California health officials declare public health emergency after tuberculosis outbreak kills 1, infects 14 others

A deadly outbreak of tuberculosis inside a California hotel acting as a homeless shelter has led to at least one death. Health officials in Long Beach have consequently declared a public health emergency, according to Fox News Digital.

The sudden outbreak at an unnamed hotel has reportedly infected 14 people, resulting in nine people having to be hospitalized. The Department of Health and Human Services for Long Beach made the announcement on Thursday. The identity of the individual who died has not been revealed.

City officials announced that [t]he outbreak is currently isolated to a distinct population and the risk to the general public is low.”

“The population at risk in this outbreak has significant barriers to care including homelessness and housing insecurity, mental illness, substance use and serious medical comorbidities.”

Officials stated that the reason they declared a health emergency was to strengthen the city’s ability to respond to the outbreak, per the report.

Despite the low number of people who have been hospitalized, the report noted that around 170 people have likely been exposed to tuberculosis. The Health Department is currently in the process of screening contacts for the illness by way of blood or skin tests, chest X-rays, and symptom review.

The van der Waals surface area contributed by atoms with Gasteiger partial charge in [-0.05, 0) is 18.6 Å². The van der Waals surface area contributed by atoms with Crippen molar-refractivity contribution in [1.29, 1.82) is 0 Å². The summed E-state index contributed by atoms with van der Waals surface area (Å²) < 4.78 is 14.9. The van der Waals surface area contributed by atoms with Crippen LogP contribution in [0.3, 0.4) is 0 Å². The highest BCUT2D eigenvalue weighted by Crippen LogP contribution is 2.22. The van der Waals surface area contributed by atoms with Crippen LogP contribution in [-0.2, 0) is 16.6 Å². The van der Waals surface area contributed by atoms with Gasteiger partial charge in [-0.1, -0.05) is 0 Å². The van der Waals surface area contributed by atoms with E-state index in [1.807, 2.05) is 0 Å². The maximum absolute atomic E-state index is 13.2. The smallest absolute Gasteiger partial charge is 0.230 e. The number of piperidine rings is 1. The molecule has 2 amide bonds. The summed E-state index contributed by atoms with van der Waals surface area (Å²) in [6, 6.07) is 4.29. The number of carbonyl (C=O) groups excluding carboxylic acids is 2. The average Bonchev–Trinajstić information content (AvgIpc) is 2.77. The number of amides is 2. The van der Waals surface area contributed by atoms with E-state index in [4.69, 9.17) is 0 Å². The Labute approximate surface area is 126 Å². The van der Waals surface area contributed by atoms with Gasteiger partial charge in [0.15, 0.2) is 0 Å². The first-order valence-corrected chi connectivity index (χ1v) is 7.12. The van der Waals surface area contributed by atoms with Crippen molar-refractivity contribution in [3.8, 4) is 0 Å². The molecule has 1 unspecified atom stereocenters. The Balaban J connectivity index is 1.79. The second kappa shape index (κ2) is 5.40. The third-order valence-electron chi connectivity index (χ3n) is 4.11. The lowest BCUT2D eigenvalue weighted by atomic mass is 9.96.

The Centers for Disease Control and Prevention stated that tuberculosis is a serious illness that primarily affects the lungs. The bacteria can easily be spread through the air by an infected person coughing, sneezing, or even just speaking.

“Tuberculosis spreads easily where people gather in crowds or where people live in crowded conditions,” Long Beach health officials said.

“People with HIV/AIDS and other people with weakened immune systems have a higher risk of catching tuberculosis than people with typical immune systems.”

While tuberculosis is typically treatable with antibiotics, those who take the medication may need to do so for around six to nine months, according to KTLA.

“People who have been infected but are not yet sick have what’s called latent tuberculosis infection (LTBI),” health officials said. “People with LTBI can take medication so that they do not later get sick with active TB disease.”

“The risk of TB for people who live, work, study or visit in Long Beach remains very low,” city official stated. “The Health Department will continue to screen individuals associated with this outbreak and expects the number of cases and contacts to increase.”

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